I’m growing evermore concerned about the debased preaching in many American churches. Here’s how it goes, preachers are talking about how sin “pisses off” God or that some people think Jesus “dressed like a fairy,” or that Jesus “wasn’t a wuss.” I’ve even heard one well-known pastor tell a story about dismissing a young man’s theological questions because he was “a loser that lived at home with his mom.” In addition, more and more preachers/church planters/lead pastors – whatever you want to call us – are spending a good percentage of sermon time yelling at their congregations. Trust me, I understand the desire to shake the church from it’s missional malaise, but I don’t think raising the volume is going to work. Churches are dying, not deaf. I suppose all the yelling is designed to communicate passion, but it so often comes across as anger.
I know what these guys (and they are mostly guys) are attempting to get at. They simultaneously want to wake a sleeping church, make her seem cool, and ostensibly help men see a Jesus they can relate to. But I have to question whether or not they need to be Sam Kinison to do it. I find it odd that some feel the need to make Jesus seem cooler or manlier than the versions they grew up with. Not because Jesus is not cool or manly, but rather because in their effort to shape Jesus into their own image, they make the same mistake their forerunners did by simply not allowing Jesus to be Jesus.
Why are we so afraid of dealing with Jesus on his own terms?
What’s more, in shouting at the congregation and using an 8th graders vocabulary, we undo much of what Jesus taught about speech and speech acts and ethics. Our Lord taught that the mouth speaks out of the overflow of the heart. I would hate the idea that my heart would conceive of making sure people knew that Jesus wasn’t a “fairy,” or that anyone else was. It just wouldn’t occur to me as a theological category. Homo-ology, I guess.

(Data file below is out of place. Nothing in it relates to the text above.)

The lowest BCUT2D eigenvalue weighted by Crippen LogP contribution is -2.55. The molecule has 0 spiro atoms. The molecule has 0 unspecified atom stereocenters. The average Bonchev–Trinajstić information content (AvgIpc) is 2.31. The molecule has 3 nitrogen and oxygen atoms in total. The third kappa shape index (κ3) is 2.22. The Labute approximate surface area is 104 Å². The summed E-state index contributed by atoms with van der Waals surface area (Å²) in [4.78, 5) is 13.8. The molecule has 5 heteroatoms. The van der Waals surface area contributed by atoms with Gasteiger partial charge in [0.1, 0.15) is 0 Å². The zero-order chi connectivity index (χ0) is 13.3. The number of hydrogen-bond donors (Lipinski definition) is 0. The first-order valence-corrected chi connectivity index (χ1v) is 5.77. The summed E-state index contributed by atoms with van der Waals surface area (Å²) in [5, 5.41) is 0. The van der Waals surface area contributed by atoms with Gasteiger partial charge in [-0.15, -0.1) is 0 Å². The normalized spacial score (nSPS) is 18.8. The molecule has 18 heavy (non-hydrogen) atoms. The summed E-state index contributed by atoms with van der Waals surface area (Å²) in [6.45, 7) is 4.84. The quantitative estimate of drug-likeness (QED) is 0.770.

In all our consternation to ensure the world knows Jesus wasn’t effeminate, what do we say about boys and men who are or the women who date and marry them?
I love sports, wear a goatee, enjoy the occasional cigar, love explosions in movies and other typical “guy” things, but I think someone can be like Jesus even if they don’t. I’m deeply concerned about the passivity of men and the lack of courage we generally display as a gender, but a faux, painted-chest version isn’t going to help us break out of it.
What bothers me, perhaps, is that it’s all so childish. All the yelling and name-calling seems like something we all should have learned to quit doing when we stopped pulling girl’s hair. But maybe some of us haven’t learned to stop pulling? Jesus can be Lord, King and Conqueror, without me having to preach that, “One day Jesus is coming back to kick-ass and take names.” Doesn’t he already know our names? Shouldn’t our words about God be the very best words we know rather than us playing preacher-shock-jock or going for the quick and easy laugh? If preaching – this noble, difficult and life-altering task that I’ve devoted my life to – is going to turn into Saturday Night Live, I’d just rather stay up late Saturday than arise early on Sunday.
Are you seeing angry preaching where you are? How does this kind of language affect our presentation of the gospel?